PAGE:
New York, Anita Franco, Alison Stewart discussed on All of It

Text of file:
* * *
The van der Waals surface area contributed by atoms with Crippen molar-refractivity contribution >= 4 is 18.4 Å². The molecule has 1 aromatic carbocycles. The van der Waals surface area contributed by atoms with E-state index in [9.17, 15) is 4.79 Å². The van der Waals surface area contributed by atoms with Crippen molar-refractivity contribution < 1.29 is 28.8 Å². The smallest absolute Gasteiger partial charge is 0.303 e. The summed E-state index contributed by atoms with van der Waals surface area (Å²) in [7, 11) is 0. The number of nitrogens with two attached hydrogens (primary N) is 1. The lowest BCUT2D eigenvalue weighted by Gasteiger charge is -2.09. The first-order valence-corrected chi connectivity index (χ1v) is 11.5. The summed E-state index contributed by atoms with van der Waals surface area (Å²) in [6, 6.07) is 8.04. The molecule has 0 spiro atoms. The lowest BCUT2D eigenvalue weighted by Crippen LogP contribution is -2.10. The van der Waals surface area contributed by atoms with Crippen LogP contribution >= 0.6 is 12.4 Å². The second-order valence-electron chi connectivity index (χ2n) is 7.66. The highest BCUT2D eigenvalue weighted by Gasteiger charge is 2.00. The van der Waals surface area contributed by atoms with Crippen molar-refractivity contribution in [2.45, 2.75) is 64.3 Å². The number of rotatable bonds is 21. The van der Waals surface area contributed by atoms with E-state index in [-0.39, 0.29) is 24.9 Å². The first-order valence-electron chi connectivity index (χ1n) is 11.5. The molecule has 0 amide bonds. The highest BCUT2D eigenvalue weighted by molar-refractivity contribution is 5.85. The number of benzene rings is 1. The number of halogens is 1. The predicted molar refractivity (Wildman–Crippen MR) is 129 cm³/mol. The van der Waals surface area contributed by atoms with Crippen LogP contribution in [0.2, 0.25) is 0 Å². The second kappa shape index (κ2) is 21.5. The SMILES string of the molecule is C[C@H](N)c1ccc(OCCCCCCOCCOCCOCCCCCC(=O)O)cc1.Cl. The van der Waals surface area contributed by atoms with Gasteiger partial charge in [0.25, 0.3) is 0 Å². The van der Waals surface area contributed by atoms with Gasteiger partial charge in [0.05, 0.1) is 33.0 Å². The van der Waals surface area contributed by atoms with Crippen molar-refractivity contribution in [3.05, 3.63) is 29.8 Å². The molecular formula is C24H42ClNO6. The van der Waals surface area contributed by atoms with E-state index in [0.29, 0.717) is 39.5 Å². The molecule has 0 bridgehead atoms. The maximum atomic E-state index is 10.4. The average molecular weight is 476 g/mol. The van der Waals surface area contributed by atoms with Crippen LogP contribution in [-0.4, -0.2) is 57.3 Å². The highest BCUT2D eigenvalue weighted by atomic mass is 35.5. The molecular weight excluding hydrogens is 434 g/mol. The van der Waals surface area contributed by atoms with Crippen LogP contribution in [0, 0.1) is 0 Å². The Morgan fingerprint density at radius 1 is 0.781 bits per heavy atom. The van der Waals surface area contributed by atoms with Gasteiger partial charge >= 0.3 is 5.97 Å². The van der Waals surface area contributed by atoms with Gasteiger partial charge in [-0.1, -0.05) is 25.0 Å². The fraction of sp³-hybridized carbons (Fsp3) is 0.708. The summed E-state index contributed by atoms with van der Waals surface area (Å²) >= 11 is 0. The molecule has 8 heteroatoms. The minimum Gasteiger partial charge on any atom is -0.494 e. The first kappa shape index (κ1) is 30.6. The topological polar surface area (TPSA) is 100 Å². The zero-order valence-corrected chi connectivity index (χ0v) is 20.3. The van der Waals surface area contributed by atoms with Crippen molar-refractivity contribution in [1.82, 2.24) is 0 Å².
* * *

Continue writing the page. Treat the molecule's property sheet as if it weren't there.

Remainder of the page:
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Alison Stewart. We are. So happy to have singer songwriter and activists Franco back on our show on was on our very first show our debut. She will go down and all of it history. And now on his written her very first book her memoir, no walls, and the recurring dream is being released today. It tells a deeply personal story of growth and empowerment that is recognizable across generations from childhood in buffalo brilliant. But restless mother two times with homelessness to working as a caterer to making her way in the music business that hadn't really seen someone like her before founding her own record label righteous, babe. Records on E. Welcome back Elsa. Nice to be. I'm so happy to see you. Yeah. Last time was like your show birthday. It wasn't. Excellent meeting every. So interesting why right now why right now, I don't know. It's trying to well. You know what? Truthfully. Trying to stay home. Got a couple of kids at home. My traveling job was weighing heavily on the family systems. So yeah. China devise new ways of making art in the world that don't necessitate driving around constantly. Yeah. Your kids. I think our sons our children the same age, and you get to that point where you're just kind kinda need to be around. Yeah. Even if I to be in their space, I need to be in your face, more toda-. Yeah. And you don't even realize, you know, I mean the past bunch of years, I would only be on the road say two out of twelve months, which was way scaled back touring from back in the day. But even that amount away now that I've shifted even more radically, and I'm just been home for the last six months, for instance. Last tour. I did was September. It really makes a difference in the level of trust, insecurity that your kids can feel you know. Yeah. How did you write? How did you find time giving because when you get home your salary demands? Yeah. There's the. Yeah. The catch twenty twos. They come and find you no matter how ingenious you think you'd being. Yeah. That was a trick. You know? I mean, they are both in school during the day. So when they were in school when they're asleep behind their back. Yeah. When your book go go all the way back to your childhood. And there's just this great. You have such a great description of your mom, I'm gonna I'm gonna read it because she sounds like she was really a head of her time you write about her. She was part of another loss generation of feminists who slipped through the cracks of history became victims of their own the beret Shen, she was free to overperform her way into the professional workplace, but she still had to shoulder the bulk of the parenting and housekeeping duties because no one would conceive of anything different. She martyred herself my mother and then one day a rage. She quit should venture to quit all of us in leave her dream house behind, but those stickers were stuck there on the front door for many years. After the words completely faded away in the weather, and she was long gone. It's a sad pair of it. Also shows great deal admiration for exactly as an adult. Do you understand what she was going through? Now. I do I mean, I think I understood it at the time those stickers that are in that paragraph. My ma. Mom, I came home from school, and she had stuck on the front door of the house. These premises are no longer under the supervision of the housewife system. And then she detailed all the stuff. She would no longer be doing. And yes, she was the main breadwinner in addition to all of the rest, and yeah, it's just over well-meant. I think women are still buying large in that position. You know, you begin to see very recently the paradigm shift opening up where men are actually participating more in the domestic sphere. Its we're beginning to conceive of the idea that men can do that hard work too. And that, you know, the woman can be active agent in society and the man can hold down the fort. That's the model in my family. But you know, not only is it as hard as the traditional reverse situation. It's hard to swim up the cultural stream, I think, you know, there's of course, endless. Support an affirmation for the traditional model, and none for flipping the script, you know? So it's still we're all still a little stuck in the patriarchal systems. Are we not and women? You know, it's it's like the same. You know, so many generations have to sacrifice themselves to getting out from under these cloaks of of patriarchy and racism, and you know, hetero sexism, and you know, so many of us have to lay our bodies on the tracks. When you were young did, you did you feel new sense of responsibility. When your mom left. Yeah. Well, it was my job the cook. Suddenly and. Yeah. It was it was a big push towards some self sufficiency and taking over a lot of the work in the house. And yeah that was useful. Because soon enough I'd be on my own. And you know, that's those sort of skills came in handy a such so different from now, I have a twelve year old daughter, and she can barely wipe around. But you know, I mean, I don't know. I can't understand how in one generation this dynamic shifted so hard core. My guess is defranco's. Her new memoir is no walls, and the recurring dream you write about your dad as well, endurance another. Hallmark of my father's life. His family miss denied him. His wife would never return. His children would continue to struggle in realms beyond his control. What impacted your dad struggle have on you and also sort of your drive? Well, you know, I think I got really my drive from my mother, you know, and I really have embodied her energy. And you know, where do you get your energy everybody always asks me and the short answers mom, you know, I just I she taught me her stick. And I you know, I made it my own and. It. It took me a lot more decades to really let my father come out of me because he's a very gentle, very, quiet. He was. Extremely gentle passive spirit, really. But a he was the bearer of unconditional love. And so, you know, his ingredients in the end are even more essential. Hi, thanks to my happiness, and my continuing evolution. But my mother's character and force of nature, you know, just dominated for all the years that we were actually together. And now, it's like, I more and more in touch with my father's influence and his guiding light. You started performing very young. And in the book, you make a distinction between you're playing and you're singing. Yeah. That the plane came early, but sort of the the voice your voice came later. How? So when did it really start to come out? Yeah. I mean, I guess there's a bit of a safety with expressing yourself with your hands. You know, there's a level of of of vicariousness or removal. Right. So but to open up my face and express myself with my voice was not funny because we're talking about my mother and her empowered, you know, strong feminist journey, and, but I was raised and she's like, she was raised to not say it, you know, you just you take it on you feel it you deal with it internally and externally smile, and here's your sweet nice girl or else, you know, Arale society just won't they will recoil from even honesty or you making room for yourself. You know, and that was my experience when I first started using my voice, and I I think just naturally took me a lot longer. The the way was further to get to. I don't know. This is how I really sound. This is really my voice freeing itself from my body. I think in the early years of me singing, there's a kind of an urgency almost shrill nece to the to a voice that so desperate to come out. You know, it had that sound it took many years for me to just be able to speak and sing. And you know, because there I had made enough room to do that in your Italy from buffalo, and you right? But you read a lot about your time not too far from here. Living in the meatpacking district sort of trying to make your way of those times. Do you do you call them fondly? I mean, it was a different New York then. Well, certainly, I mean, I love New York. I miss the old New York. Even though you know, I mean, I only go back my tenure in this city was what eighty nine to ninety seven or so. And you know, it's even since then lot of change, you know, it's hard to let go the parts you love as as we stay on the planet. But and yeah, those years were incredibly dynamic, you know, your was really interesting. Indeed, I tried to tip my hat to that. You know, the sort of the the the sort of volatile mix of it all, you know, the immigrants and the artists and the freaks and the queers, and the, you know, the the the street gardens and the chickens running around and just the little dose of anarchy in it all that. I just adored I can remember coming home from work at like five o'clock in the morning down nine th avenue by sixteenth street, which now Chelsea market an apple store and there were sex work. Workers up and down and all kinds of shapes sizes gender identified down ninth avenue. It was cool. It was cool. It was just like, oh, this is what New York is. Yeah. At what point I guess is Anita Franco, we're talking about her new memoir, no walls, and the recurring dream at. What point was there? One wasn't one. But what made you realize I have to start my own record label. Well, I just you know, I mean when I was eighteen I made a tape as many musicians right now are doing all around us local musicians playing gigs trying to get their thing going. It's not rocket science to make a cassette is what I made that, you know, eighty eighty nine, and, you know, I guess the first thing I did was scribble on it righteous records. It was before the baby got added in there. And then you know, it was just sort of my thumbing my nose at the idea of needing record company. And then I just kind of went with that. You know, I made another recording humbly borrowing little money going into a friend of a friend's, you know, recording directly to debt tape, and and then another and then another, and then I really started to question. I mean for me was always about getting the next gig. And if I had a tape to sell at the gig, even better that's another sandwich. You know? So. I found I was on a sustainable journey early on. And because I was so enamored of just that immediate moment of connecting with people through music performing. I guess basically the sort of the pie in the sky of the record deal in the fame and fortune didn't draw me a strongly as it does. Some you know, because I was filling that deep need in me every night without a middle. And one of the things that you did in in your in your use affects fascinating reaction as you. Learn the power of image when you shave your head at how people reacted to one what was in your mind when you said, I'm just gonna cut all my hair off. And then describe how people reacted to you..